The University of Auckland has once again ranked among the best in the world.
Eight New Zealand universities made the list and five of the universities went up the table in this year's prestigious Times Higher Education World University Rankings, while the other three held their positions from last year. All eight now sit among the top 600 in the world.
The University of Oxford took the top position in this year's table, beating long-time rankings leader the Californian Institute of Technology into second place. It is the first time a university from outside the United States has taken the top position in the Times Higher Education rankings.
The University of Auckland remains this country's top ranked tertiary institution, coming in joint 165th in the rankings, released yesterday, up from joint 172nd last year.
This was followed by the University of Otago, sitting in the 201-250 division.
The University of Canterbury improved 50 places to rank at 351-400, equal with Victoria University of Wellington.
The University of Waikato retained the same rank (401-500), and was joined by Massey which improved 100 places, and Lincoln University, which joined the top Times Higher Education rankings for the first time.
Auckland University of Technology also improved 100 places to 501-600.
"These are extraordinary results considering just how competitive global university education has become," Chris Whelan, executive director of Universities New Zealand, said. "They mirror the QS rankings released earlier this month, where six of our universities improved their rankings and all were ranked within the world's top 3 per cent of universities in the world."
All eight universities have worked incredibly hard to lift or retain their rankings in this highly competitive global sector, Mr Whelan said.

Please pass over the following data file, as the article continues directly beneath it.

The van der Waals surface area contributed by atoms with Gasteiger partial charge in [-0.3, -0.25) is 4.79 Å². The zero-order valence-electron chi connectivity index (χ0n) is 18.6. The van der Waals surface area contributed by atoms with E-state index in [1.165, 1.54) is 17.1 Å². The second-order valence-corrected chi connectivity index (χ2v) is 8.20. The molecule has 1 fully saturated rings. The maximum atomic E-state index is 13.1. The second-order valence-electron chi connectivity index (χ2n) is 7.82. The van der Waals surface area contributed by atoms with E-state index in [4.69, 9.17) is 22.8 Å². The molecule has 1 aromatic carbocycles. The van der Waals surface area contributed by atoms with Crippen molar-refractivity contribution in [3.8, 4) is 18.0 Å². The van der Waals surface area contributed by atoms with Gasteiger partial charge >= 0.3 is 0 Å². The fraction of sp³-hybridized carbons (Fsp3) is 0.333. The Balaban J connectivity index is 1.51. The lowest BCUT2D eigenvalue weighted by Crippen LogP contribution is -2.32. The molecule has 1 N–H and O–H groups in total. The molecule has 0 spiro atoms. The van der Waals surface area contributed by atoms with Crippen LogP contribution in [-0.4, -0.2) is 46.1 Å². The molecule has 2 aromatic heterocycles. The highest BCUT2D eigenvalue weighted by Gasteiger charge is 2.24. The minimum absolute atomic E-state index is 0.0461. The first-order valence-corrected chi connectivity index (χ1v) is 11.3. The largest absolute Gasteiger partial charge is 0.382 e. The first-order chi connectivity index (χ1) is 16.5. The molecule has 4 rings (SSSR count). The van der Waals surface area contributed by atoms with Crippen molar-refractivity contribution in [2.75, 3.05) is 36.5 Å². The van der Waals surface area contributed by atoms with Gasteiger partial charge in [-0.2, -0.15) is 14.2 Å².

"New Zealand's university sector has worked relentlessly to enhance teaching and research activities, to increase their international relationships and profile, and to provide their graduates with the skills they need to succeed in the workforce and in life."
Phil Baty, the editor of the Times Higher Education World University Rankings, said it was "great news" that all eight New Zealand universities made it into this year's top 600.
"All of New Zealand's representatives have either moved up or achieved the same rank last year - a great achievement," he said.
The Government has increased funding to universities by $90 million over the past two years, and Whelan said this would help their position in future rankings. In particular, new research funding will be central to this, as rankings are heavily weighted towards measuring a university's research quality and impact.
The rise in rankings has been accompanied by a lift in the number of international students coming to study in New Zealand, Mr Whelan said.
"Over the past two years, numbers of students studying in New Zealand universities have increased by 4 per cent - bringing another 1071 students to this country."
However, the rankings also came with a warning for New Zealand.
"New Zealand will have to watch out for Asia's continuing ascent," Mr Baty said.
"New Zealand is a key research partner for many Asian universities so the nation can capitalise on the region's success, although it may find it harder to attract top Asian students and academics."
Addressing this, Whelan said Asian governments were "substantially increasing" their investment in universities, because they recognised a well-educated labour force was needed for long-term economic development. He called on the Government to further invest in the tertiary sector. NZME